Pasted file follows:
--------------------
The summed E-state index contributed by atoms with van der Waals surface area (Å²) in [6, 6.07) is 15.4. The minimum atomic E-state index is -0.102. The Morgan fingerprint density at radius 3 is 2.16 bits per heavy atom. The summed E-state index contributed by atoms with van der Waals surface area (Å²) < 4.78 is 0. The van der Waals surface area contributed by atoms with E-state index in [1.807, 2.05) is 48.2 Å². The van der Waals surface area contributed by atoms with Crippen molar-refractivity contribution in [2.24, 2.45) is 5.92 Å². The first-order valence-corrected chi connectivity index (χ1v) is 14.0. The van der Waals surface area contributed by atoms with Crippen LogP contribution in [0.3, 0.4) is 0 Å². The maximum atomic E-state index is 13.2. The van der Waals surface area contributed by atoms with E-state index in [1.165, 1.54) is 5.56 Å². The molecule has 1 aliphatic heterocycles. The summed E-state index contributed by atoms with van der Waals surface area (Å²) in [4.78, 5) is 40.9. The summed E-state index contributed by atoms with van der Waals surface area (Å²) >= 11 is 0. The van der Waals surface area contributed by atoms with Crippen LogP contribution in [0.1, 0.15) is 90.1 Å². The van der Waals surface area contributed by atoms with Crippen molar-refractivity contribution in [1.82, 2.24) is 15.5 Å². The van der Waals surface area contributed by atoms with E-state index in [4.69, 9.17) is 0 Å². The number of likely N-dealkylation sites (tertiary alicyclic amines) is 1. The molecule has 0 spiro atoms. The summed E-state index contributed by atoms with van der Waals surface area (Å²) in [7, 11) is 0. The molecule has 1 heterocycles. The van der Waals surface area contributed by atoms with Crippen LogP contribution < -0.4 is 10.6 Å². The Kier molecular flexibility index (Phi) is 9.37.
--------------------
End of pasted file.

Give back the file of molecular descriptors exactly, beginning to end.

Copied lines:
The summed E-state index contributed by atoms with van der Waals surface area (Å²) in [6, 6.07) is 15.4. The minimum atomic E-state index is -0.102. The Morgan fingerprint density at radius 3 is 2.16 bits per heavy atom. The summed E-state index contributed by atoms with van der Waals surface area (Å²) < 4.78 is 0. The van der Waals surface area contributed by atoms with E-state index in [1.807, 2.05) is 48.2 Å². The van der Waals surface area contributed by atoms with Crippen molar-refractivity contribution in [2.24, 2.45) is 5.92 Å². The first-order valence-corrected chi connectivity index (χ1v) is 14.0. The van der Waals surface area contributed by atoms with Crippen LogP contribution in [0.3, 0.4) is 0 Å². The maximum atomic E-state index is 13.2. The van der Waals surface area contributed by atoms with E-state index in [1.165, 1.54) is 5.56 Å². The molecule has 1 aliphatic heterocycles. The summed E-state index contributed by atoms with van der Waals surface area (Å²) in [4.78, 5) is 40.9. The summed E-state index contributed by atoms with van der Waals surface area (Å²) >= 11 is 0. The van der Waals surface area contributed by atoms with Crippen LogP contribution in [0.1, 0.15) is 90.1 Å². The van der Waals surface area contributed by atoms with Crippen molar-refractivity contribution in [1.82, 2.24) is 15.5 Å². The van der Waals surface area contributed by atoms with E-state index in [4.69, 9.17) is 0 Å². The number of likely N-dealkylation sites (tertiary alicyclic amines) is 1. The molecule has 0 spiro atoms. The summed E-state index contributed by atoms with van der Waals surface area (Å²) in [7, 11) is 0. The molecule has 1 heterocycles. The van der Waals surface area contributed by atoms with Crippen LogP contribution < -0.4 is 10.6 Å². The Kier molecular flexibility index (Phi) is 9.37.